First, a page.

In what looks like a case of perfect timing, on the day of reporting earnings Ramsay Healthcare has announced they have resolved their tiff with Medibank Private.
The resolution comes in the form of a three year contract, with the terms being kept confidential. With Medibank only offering Ramsay a 2 per cent increase and the industry norm somewhere between three to four per cent, it is plausible to suspect the number is in this proximity.
The full year results posted by Ramsay, which treats a million patients a year, were convincingly impressive. Revenue was up 5.5 per cent, helping profit come in up 15 per cent at $290.9 million. At a time when other companies are cutting costs to deliver improving profit numbers on stationary revenue, Ramsay’s result stands out.
Earnings per share jumped 17.1 per cent, contributing to a compound annual growth rate of 17.2 per cent. Dividend growth has closely mirrored this as Ramsay has maintained around a 50 per cent payout ratio.
A coalition government would perhaps be preferable for Ramsay as they intend to strengthen the current Medicare system in a bid to take pressure off the public system. The plan is to restore the Private Health Insurance Rebate as soon as they responsibly can, however no timeline has been suggested. Medibank is facing slowing membership levels and increased scrutiny for Coalition privatisation plans.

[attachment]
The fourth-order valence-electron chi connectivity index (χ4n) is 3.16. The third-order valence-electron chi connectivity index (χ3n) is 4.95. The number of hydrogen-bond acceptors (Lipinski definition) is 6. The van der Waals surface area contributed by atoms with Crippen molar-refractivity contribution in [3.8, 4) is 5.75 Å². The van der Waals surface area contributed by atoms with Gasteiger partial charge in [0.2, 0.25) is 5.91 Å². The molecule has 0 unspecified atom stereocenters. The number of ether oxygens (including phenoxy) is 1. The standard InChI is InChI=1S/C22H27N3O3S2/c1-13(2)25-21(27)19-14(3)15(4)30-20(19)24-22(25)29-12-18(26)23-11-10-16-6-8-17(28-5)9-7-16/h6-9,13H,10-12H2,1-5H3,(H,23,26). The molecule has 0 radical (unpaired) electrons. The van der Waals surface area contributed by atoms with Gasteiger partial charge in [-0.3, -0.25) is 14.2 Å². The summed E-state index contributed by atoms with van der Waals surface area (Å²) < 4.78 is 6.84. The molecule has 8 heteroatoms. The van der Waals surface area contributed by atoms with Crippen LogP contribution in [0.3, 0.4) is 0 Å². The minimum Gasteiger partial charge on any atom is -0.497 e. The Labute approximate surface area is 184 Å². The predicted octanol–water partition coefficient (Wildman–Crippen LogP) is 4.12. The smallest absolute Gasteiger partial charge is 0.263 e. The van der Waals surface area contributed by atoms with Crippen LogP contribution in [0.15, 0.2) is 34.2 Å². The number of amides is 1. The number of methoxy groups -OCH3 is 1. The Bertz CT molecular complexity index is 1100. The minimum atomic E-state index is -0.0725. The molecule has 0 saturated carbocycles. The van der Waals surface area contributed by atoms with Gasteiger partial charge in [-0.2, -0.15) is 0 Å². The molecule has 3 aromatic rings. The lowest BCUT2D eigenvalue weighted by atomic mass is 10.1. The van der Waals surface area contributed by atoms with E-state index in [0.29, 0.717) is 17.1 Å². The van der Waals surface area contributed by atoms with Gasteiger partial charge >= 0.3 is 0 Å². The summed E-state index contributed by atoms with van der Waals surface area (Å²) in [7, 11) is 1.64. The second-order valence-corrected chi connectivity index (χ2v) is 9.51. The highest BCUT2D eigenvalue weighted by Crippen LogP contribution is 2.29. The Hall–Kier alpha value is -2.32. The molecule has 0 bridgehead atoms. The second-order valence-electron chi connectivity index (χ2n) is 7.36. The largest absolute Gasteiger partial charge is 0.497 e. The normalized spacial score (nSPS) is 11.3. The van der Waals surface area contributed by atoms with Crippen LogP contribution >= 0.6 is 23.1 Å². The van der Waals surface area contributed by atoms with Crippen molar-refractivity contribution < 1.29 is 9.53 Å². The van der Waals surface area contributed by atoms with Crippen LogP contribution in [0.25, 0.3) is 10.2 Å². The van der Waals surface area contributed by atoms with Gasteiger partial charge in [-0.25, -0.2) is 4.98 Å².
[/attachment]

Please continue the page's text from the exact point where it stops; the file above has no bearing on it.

Ramsay management have been bold enough to flag core earnings per share growth to come in between 12 and 14 per cent this financial year. This combined with the defensive nature of Ramsay’s business place them in a good position.
Our public hospital system has long been underfunded and consequently people are stumping up to pay for private health care. The affordability of it is set to continue, benefiting private operators like Ramsay along the way.
We are an ageing population, not as old as Japan but not as young as India. There is no doubt health care is going to be a significant economic contributor and Ramsay looks well placed to capitalise on this.